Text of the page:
Apple ][ rev 0 - faded color problem

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Joined: Jul 21 2008
Posts: 18

The colors on my rev 0 ][ are showing an interesting issue. Compared to the colors output by my ][+, they're a little off - greens look like yellow-greens, blues look like green-blues, purples look like light-purples. I've tried twirling the color trim control every which way but I can't get the colors to exactly match those of the ][+.

Is this a quirk of the rev 0 board or is there perhaps something else I should be looking at?

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Joined: Jun 5 2008
Posts: 382
Can I assume that you are che

Can I assume that you are checking low res colors? Given the color generation design is the same on both boards for low res color, there should be no significant difference. Does the color trim cap actually change the color for both boards and is the level adjustment (200 ohm pot) set to the same levels for both boards.

There are some differences in vertical and horizontal refresh signals, between boards, but I don't think that these should affect the color pallet.

To verify, I just compared an old RFI board with a Rev 0 replica with the same monitor. Turns out the colors can be adjusted very close to each other. In particular light blue and yellow, seem to be most sensitive on both these boards, with light blue tending towards purple and yellow towards orange on this particular monitor. If anything the Rev 0 replica can be adjusted to a slightly more pleasing pallet, but the difference is minimal, at best.

Keep in mind how TV engineers have described NTSC: Never The Same Color, twice.

Regards,
Mike Willegal

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Joined: Jul 21 2008
Posts: 18
Yeah, I was checking low-res.

Yeah, I was checking low-res. I can confirm that the color-trim control does actually change the color, and the level adjustment is the same (as far as I can tell).

Here are a couple of photos for comparison, using the same TV:

Apple ][ (rev 0)

Apple ][+ (RFI)

As you can see, the brown is much more reddish-brown on the ][, and the blue is a little more blue-green (I know it doesn't come across very well in the photo, but trust me, it's noticeable). This is as close as I was able to get them after fussing with the color trim.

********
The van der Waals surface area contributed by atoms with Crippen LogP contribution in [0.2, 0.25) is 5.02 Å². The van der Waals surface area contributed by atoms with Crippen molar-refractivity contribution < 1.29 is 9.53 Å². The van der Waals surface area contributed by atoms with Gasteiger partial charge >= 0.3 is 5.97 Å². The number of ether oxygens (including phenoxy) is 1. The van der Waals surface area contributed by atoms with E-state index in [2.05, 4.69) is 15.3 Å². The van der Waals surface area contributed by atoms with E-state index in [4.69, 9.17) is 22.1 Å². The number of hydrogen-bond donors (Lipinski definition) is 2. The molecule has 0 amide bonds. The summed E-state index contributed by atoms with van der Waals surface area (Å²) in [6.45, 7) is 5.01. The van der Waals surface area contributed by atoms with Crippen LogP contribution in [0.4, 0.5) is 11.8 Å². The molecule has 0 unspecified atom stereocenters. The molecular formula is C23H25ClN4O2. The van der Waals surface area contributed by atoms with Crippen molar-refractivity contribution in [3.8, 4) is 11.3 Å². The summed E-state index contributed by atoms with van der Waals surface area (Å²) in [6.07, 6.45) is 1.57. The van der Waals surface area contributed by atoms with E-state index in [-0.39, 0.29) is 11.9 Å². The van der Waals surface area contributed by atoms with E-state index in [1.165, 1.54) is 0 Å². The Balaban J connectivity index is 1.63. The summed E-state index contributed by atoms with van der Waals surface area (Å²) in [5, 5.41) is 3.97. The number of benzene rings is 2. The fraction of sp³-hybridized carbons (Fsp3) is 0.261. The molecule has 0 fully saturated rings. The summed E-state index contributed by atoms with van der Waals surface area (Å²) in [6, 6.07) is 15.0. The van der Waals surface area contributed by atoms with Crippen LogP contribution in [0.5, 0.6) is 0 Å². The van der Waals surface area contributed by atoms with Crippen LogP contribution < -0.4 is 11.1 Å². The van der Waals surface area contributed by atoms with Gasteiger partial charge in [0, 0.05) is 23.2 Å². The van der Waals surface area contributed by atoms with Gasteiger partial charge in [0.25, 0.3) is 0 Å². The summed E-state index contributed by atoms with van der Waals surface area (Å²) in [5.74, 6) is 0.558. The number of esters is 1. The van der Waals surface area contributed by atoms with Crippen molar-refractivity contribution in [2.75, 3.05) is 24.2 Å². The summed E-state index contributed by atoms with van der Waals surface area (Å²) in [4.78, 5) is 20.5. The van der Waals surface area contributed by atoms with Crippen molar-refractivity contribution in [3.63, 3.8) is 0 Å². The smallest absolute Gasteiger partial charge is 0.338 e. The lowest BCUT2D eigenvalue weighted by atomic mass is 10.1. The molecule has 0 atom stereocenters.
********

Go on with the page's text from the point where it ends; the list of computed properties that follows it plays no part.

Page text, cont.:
The only "control" I have available is the AppleWin emulator, which agrees with the ][+ as far as brown goes, but is off in its own world with respect to blue:

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Joined: Jul 21 2008
Posts: 18
Well, I "resolved" the issue

Well, I "resolved" the issue without really figuring out root cause. For whatever reason, the ][ is putting out either too much yellow or not enough green. If I adjust the hue on the TV accordingly, I can get it to match the ][+'s output exactly.

It's an okay workaround, but ultimately unsatisfactory, since I'd really rather know why the heck supposedly identical color-generation hardware is showing this kind of discrepancy.

cwsmith's picture
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NTSC

The RCA jack on the back of the II, II+, IIe, and IIc sends out an NTSC signal which your TV then decodes and displays. NTSC color calibration is, to put it mildly, not very reliable.

In the biz, engineers joke that NTSC stands for "Never Twice the Same Color."

The old Soviet system, SECAM, stood for "System Essentially Contrary to American Methods," according to the same engineers.

(For those who want to know, NTSC actually stands for "National Television System Committee." But I like the other explanation better.)

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Joined: Jul 21 2008
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Correct me if I'm wrong, but

Correct me if I'm wrong, but doesn't NTSC's color issue have mainly to do with sensitivity to reception problems? I understand that the color signal can be altered by that, but this is just a very simple setup with a short RCA cable (I've tried switching cables as well). Wouldn't I be seeing issues from the ][+ as well if it were an NTSC signal problem?

Eudimorphodon's picture
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Joined: Dec 21 2003
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NTSC == Rocket Science

I can't readily find a copy of the Apple ][ schematics online at the moment, but...

NTSC's method of encoding color is complicated. In essence, the "high resolution" pixel data of an NTSC picture is all black and white "luminance" data, which is "colorized" by information carried as a separate signal which has to be "filtered" in and out of the actual transmission. This compares to a computer attached to an RGB monitor, which instead essentially sends three separate equally-high-resolution frames of each color simultaneously. The process of encoding the color signal in NTSC is prone to errors, as small differences in input voltages and input frequency will produce relatively large difference in the colors produced at the other end. Decoding comes with its own issues, among which is the fact that information from the luminance signal can sometimes be erroneously interpreted by the color filter, creating phantom color changes. (The psychedelic colors you'll see when watching a television program featuring a person wearing a pinstriped suit or tie are the classic example of this.)